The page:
Sunday, November 26, 2006

The Story of the Dak Bungalow

Since I was reminded of Kipling recently, I remembered an article from the Calcutta (sic) Telegraph about the history and etymology of Dak Bunglaows. According to the author, Kipling spent a lot of time in Dak Bungalows in his travels across India. Having stayed in a few myself, most notably in Guna, Madhya Pradesh, the article struck a chord.

The word apparently is derived from the Bangla (what else!) and was originally nothing more than the hut of the Bengali peasant. I am posting an excerpt from the article with a link to the original. Enjoy.



"For the British rulers, whose morbidity and mortality rates were alarmingly high in an inhospitable land, trying to build homes and offices that minimized the ravages of disease and discomfort was by no means a minor preoccupation. As early as the end of the 18th century, the bungalow emerged as a distinct meld of styles. The Hobson-Jobson — that invaluable lexicon on legitimate and other entrants into Queen’s English — has a long and detailed description of it, the etymology of the word being traced back to the common hut of the Bengal (Bangla) peasant. By the end of the 18th century, the East India Company’s engineering department was working on transforming the bangla, now also known as bungelow, bungelo, bangalla and, finally, bungalow."

2 comments:

" jaya said...

I haven't stayed in that many dak bungalows- but the association of DBs and ghosts is an evergreen one. And having stayed for quite some time in hill stations - Shimla, Mussoorie, Landour, Dalhousie and Chamba which boast a fair share of 'spirited' sightings....and of resthouses - all I can say is that the Dak Bungalows ended up as a pretty permanent 'home away from home' for many Brits.


Kipling himself wrote about dak bungalows thus:

'Some of the dak-bungalows on the Grand Trunk Road have handy little cemeteries in their compound--witnesses to the "changes and chances of this mortal life" in the days when men drove from Calcutta to the Northwest. These bungalows are objectionable places to put up in. They are generally very old, always dirty, while the khansamah is as ancient as the bungalow. He either chatters senilely, or falls into the long trances of age. In both moods he is useless. If you get angry with him, he refers to some Sahib dead and buried these thirty years, and says that when he was in that Sahib's service not a khansamah in the Province could touch him. Then he jabbers and mows and trembles and fidgets among the dishes, and you repent of your irritation.

In these dak-bungalows, ghosts are most likely to be found, and when found, they should be made a note of. Not long ago it was my business to live in dak-bungalows. I never inhabited the same house for three nights running, and grew to be learned in the breed. I lived in Government-built ones with red brick walls and rail ceilings, an inventory of the furniture posted in every room, and an excited snake at the threshold to give welcome. I lived in "converted" ones--old houses officiating as dak-bungalows--where nothing was in its proper place and there wasn't even a fowl for dinner. I lived in second-hand palaces where the wind blew through open-work marble tracery just as uncomfortably as through a broken pane. I lived in dak-bungalows where the last entry in the visitors' book was fifteen months old, and where they slashed off the curry-kid's head with a sword. It was my good luck to meet all sorts of men, from sober traveling missionaries and deserters flying from British Regiments, to drunken loafers who threw whisky bottles at all who passed; and my still greater good fortune just to escape a maternity case. Seeing that a fair proportion of the tragedy of our lives out here acted itself in dak-bungalows, I wondered that I had met no ghosts. A ghost that would voluntarily hang about a dak-bungalow would be mad of course; but so many men have died mad in dak-bungalows that there must be a fair percentage of lunatic ghosts. '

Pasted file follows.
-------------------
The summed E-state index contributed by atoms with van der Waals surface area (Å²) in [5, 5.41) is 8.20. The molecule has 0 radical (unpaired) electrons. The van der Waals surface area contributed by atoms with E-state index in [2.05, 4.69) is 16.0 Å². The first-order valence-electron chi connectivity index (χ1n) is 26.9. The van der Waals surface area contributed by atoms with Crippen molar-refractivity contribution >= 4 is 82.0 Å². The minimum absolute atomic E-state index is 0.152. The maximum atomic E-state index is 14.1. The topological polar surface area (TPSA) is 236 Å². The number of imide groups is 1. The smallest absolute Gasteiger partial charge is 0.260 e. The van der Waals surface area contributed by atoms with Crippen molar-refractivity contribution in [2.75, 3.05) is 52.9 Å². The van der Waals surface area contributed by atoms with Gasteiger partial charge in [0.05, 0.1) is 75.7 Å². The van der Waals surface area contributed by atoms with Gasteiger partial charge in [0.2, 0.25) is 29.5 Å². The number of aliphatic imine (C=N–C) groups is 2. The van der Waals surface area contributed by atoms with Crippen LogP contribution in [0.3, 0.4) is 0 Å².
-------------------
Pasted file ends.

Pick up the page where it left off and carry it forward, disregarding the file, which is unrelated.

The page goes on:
Yet, despite Mr. Kipling's aversion to the rest houses - surely a case of TINA- I think quite a few of us would like Dak Bungalows for short stays - even in these comfort enabled, spit and polish and gleaming granite times- Dak Bungalows are authentic and they have something sorely missing in many 5 star hotels today - 'character'.

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